In later life Veronica becomes a prison officer, she works hard, doing the various training first at Risley, or Grisley Risley as it was and still is referred to for three weeks. Then another eight weeks at Wakefield before she was even given a uniform. I think the idea of throwing new recruits in at a notorious prisons such as Risley and Holloway are to sort out those who cannot cope working inside a prison. Veronica does see some sights in her job as a prison officer, she meets both Myra Hindley and Charles Bronson. Veronica also came in to contact with Dolours and Marian Price who were part of an IRA unit. Veronica worked at lots of different prisons both male and female prisoners and was a great advocate for improving standards within the prison environment. When Veronica became a Principal Officer there were only around thirty in the whole of Britain! She got used to different styles of prisons such as Styal Prison having houses, separate blocks which kept the different types of prisoners apart. These houses held between twelve and sixteen women. For example, one house would contain those considered to be dangerous lifers such as Mary Bell the child killer and Carole Richardson connected to the IRA. Another house would be specifically for mothers and babies, short termer's in another and those considered mentally ill all together in one unit too. Veronica worked in the most modern and the most decrepit prisons. Veronica was firm and fair and had the respect of workmates and inmates alike.
Veronica was often moved on to a different prison to see if she could "sort it out", she even went over to Russia to see how prisons and prison life compared over there. Then hosted visiting Russians to come over here to view our prisons and how they work. 

I have tried to reveal enough about different parts of the book, to pique your interest without speaking about every detail of the different parts of Veronica's life. This really is a great read. Veronica does not want you to feel sorry for her, she searches and saves what pittance she earns to obtain a job away from her family and still her brother-in-law is obsessed by what she is doing, where she is doing it and with whom. He seems to think she should be at his and his wife's beck and call. In fact he makes her take his children along to one of her job interviews. When Veronica does escape, he always manages to find her and turn up, causing her to move on time after time. I love Veronica's determination to better herself. I also adore the way she may be working away from her family and not get on with her brother-in-law and sometimes her sister either but she never forgets to send Christmas gifts to their children with whose bringing up she was instrumental. Veronica has been to Buckingham Palace on more than one occasion and given various well deserved awards. Veronica is now retired and as it says in the "About The Author" section is living in Harrogate.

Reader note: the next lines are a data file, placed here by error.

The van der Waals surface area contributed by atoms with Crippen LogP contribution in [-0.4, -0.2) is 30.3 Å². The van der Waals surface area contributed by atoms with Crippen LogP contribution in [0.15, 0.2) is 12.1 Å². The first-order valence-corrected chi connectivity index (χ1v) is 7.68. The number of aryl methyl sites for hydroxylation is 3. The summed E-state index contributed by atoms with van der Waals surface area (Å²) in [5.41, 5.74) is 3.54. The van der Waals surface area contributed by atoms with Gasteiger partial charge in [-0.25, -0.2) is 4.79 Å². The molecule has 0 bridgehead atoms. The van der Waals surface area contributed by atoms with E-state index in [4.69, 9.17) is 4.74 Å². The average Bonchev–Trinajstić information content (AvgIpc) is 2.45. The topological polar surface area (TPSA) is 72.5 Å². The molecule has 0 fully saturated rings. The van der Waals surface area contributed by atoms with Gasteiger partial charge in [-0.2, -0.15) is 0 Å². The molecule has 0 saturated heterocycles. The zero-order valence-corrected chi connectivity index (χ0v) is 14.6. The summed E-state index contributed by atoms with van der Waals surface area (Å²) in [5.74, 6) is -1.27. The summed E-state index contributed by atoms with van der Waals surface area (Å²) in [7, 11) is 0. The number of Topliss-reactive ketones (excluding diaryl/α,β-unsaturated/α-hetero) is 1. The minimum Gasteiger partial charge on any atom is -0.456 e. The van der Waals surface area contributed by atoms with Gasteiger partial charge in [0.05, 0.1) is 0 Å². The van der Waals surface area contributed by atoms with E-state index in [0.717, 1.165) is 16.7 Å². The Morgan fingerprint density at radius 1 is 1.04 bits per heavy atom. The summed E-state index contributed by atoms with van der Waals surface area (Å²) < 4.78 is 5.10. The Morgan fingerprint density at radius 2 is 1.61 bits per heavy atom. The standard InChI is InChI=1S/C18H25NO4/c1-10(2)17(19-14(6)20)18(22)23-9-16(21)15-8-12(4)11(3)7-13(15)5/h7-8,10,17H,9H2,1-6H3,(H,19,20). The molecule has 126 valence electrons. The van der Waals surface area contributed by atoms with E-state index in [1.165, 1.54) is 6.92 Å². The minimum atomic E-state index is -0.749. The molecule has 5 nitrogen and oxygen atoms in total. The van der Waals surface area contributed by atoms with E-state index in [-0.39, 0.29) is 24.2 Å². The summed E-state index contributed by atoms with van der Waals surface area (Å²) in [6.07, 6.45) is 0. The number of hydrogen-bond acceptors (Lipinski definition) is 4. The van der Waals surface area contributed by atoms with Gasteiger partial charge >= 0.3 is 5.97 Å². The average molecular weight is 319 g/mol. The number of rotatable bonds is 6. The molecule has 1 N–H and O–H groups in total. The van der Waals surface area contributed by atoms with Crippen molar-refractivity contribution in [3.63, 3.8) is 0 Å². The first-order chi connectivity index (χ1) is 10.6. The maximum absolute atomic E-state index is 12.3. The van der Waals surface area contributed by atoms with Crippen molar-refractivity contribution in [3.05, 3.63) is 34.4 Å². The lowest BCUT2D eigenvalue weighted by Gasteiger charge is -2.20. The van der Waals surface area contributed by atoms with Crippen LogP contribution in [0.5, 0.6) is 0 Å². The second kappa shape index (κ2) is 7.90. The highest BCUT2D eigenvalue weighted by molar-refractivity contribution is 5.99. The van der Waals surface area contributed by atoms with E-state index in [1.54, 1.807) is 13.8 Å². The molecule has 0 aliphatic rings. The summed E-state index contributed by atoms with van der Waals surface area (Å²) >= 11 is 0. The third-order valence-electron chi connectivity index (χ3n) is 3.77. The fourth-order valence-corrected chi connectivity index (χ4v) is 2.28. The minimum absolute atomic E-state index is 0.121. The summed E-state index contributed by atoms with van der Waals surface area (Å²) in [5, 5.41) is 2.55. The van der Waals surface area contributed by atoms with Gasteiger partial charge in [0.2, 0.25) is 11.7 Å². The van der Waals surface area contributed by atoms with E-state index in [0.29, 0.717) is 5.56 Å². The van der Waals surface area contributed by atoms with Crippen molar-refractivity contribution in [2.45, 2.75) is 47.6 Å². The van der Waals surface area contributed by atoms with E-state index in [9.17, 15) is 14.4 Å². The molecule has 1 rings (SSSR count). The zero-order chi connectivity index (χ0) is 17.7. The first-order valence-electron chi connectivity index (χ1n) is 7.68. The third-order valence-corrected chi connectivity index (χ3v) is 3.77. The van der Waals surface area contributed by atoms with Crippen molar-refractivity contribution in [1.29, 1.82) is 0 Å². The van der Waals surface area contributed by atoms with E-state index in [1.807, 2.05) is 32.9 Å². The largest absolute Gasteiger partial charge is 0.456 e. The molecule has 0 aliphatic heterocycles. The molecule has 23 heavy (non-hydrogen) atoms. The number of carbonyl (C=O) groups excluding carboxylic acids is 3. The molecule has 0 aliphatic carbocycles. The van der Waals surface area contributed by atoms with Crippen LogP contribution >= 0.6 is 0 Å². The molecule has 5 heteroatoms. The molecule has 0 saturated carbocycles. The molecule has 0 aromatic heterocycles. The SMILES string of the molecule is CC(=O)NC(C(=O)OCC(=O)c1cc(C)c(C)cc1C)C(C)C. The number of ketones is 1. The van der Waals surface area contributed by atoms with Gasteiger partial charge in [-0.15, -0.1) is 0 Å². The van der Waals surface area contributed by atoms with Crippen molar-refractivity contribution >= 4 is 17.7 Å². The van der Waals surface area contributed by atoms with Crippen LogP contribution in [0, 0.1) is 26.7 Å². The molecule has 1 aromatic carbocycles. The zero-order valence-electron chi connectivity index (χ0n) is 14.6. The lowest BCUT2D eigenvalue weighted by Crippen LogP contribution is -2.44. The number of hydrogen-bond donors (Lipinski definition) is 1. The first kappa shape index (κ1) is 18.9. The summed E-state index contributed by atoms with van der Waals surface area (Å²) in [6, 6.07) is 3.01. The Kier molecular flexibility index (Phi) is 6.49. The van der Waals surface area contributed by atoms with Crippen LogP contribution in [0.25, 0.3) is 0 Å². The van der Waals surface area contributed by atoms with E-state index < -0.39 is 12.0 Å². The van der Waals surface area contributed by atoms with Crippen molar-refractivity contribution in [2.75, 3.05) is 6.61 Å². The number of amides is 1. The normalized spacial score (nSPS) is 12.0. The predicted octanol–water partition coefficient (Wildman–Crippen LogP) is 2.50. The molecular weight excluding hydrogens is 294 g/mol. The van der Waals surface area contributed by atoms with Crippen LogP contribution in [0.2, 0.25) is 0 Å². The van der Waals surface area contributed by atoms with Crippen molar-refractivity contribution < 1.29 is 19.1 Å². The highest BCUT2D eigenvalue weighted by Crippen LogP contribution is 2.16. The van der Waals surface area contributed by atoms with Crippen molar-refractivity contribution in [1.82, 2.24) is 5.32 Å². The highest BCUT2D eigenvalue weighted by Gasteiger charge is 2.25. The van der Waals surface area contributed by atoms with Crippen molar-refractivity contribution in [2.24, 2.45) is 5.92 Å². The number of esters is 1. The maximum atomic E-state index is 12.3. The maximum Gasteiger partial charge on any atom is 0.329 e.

There are sections in this book that will make you gasp, smile, maybe a little chuckle as well as tear up too. I highly recommend reading this memoir, I found I really didn't want to put it down! It is a very interesting informative book from Veronica's not so great early life, to gaining a scholarship and being on the cusp of taking exams, to being removed from this beloved new way of life for no reason but she would provide slave labour for her family. Finally escaping her family and a life of servitude to getting a job unconnected to her family, moving away, becoming a prison officer and on-wards and upwards. 

My immediate thoughts upon finishing this book were Wow! What a roller-coaster ride Veronica's life has been. From a life where someone told Veronica she was like a little slave, and her being trapped in what looked like a life of drudgery. To her becoming a trusted prison Governor that is sent to problem prisons to "sort them out".

Here is the schedule for this tour so you can checkout the different posts on each blog!